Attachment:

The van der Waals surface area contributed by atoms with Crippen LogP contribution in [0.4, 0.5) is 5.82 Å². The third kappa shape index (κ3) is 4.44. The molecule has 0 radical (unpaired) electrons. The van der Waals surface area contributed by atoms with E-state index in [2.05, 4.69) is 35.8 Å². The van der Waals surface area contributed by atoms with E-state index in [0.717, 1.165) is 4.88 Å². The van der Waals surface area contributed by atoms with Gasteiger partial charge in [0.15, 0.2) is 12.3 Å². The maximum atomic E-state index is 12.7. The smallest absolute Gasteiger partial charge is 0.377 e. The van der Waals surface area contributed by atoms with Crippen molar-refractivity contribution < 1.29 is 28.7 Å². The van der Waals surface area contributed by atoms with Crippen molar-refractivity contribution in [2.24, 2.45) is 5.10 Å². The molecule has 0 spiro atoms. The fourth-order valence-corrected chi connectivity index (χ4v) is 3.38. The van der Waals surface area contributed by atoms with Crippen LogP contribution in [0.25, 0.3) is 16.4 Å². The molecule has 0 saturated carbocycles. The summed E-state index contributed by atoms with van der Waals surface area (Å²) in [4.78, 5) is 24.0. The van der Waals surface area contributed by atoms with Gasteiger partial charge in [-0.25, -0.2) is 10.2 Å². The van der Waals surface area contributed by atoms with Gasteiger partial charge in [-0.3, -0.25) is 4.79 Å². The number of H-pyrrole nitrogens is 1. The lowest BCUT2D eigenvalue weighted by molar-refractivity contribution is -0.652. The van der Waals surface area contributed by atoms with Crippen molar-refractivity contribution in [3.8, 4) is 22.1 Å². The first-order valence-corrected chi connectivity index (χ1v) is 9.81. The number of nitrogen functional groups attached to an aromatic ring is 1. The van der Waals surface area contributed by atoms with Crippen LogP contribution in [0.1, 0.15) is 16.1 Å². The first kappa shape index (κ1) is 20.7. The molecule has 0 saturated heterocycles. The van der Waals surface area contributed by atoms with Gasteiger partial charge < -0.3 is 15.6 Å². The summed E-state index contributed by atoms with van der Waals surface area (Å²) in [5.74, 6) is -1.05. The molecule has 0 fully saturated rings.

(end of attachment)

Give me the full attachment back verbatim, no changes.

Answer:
The van der Waals surface area contributed by atoms with Crippen LogP contribution in [0.4, 0.5) is 5.82 Å². The third kappa shape index (κ3) is 4.44. The molecule has 0 radical (unpaired) electrons. The van der Waals surface area contributed by atoms with E-state index in [2.05, 4.69) is 35.8 Å². The van der Waals surface area contributed by atoms with E-state index in [0.717, 1.165) is 4.88 Å². The van der Waals surface area contributed by atoms with Gasteiger partial charge in [0.15, 0.2) is 12.3 Å². The maximum atomic E-state index is 12.7. The smallest absolute Gasteiger partial charge is 0.377 e. The van der Waals surface area contributed by atoms with Crippen molar-refractivity contribution < 1.29 is 28.7 Å². The van der Waals surface area contributed by atoms with Crippen molar-refractivity contribution in [2.24, 2.45) is 5.10 Å². The molecule has 0 spiro atoms. The fourth-order valence-corrected chi connectivity index (χ4v) is 3.38. The van der Waals surface area contributed by atoms with Crippen LogP contribution in [0.25, 0.3) is 16.4 Å². The molecule has 0 saturated carbocycles. The summed E-state index contributed by atoms with van der Waals surface area (Å²) in [4.78, 5) is 24.0. The van der Waals surface area contributed by atoms with Gasteiger partial charge in [-0.25, -0.2) is 10.2 Å². The van der Waals surface area contributed by atoms with Gasteiger partial charge in [-0.3, -0.25) is 4.79 Å². The number of H-pyrrole nitrogens is 1. The lowest BCUT2D eigenvalue weighted by molar-refractivity contribution is -0.652. The van der Waals surface area contributed by atoms with Crippen molar-refractivity contribution in [3.8, 4) is 22.1 Å². The first-order valence-corrected chi connectivity index (χ1v) is 9.81. The number of nitrogen functional groups attached to an aromatic ring is 1. The van der Waals surface area contributed by atoms with Crippen LogP contribution in [0.1, 0.15) is 16.1 Å². The first kappa shape index (κ1) is 20.7. The molecule has 0 saturated heterocycles. The van der Waals surface area contributed by atoms with Gasteiger partial charge < -0.3 is 15.6 Å². The summed E-state index contributed by atoms with van der Waals surface area (Å²) in [5.74, 6) is -1.05. The molecule has 0 fully saturated rings.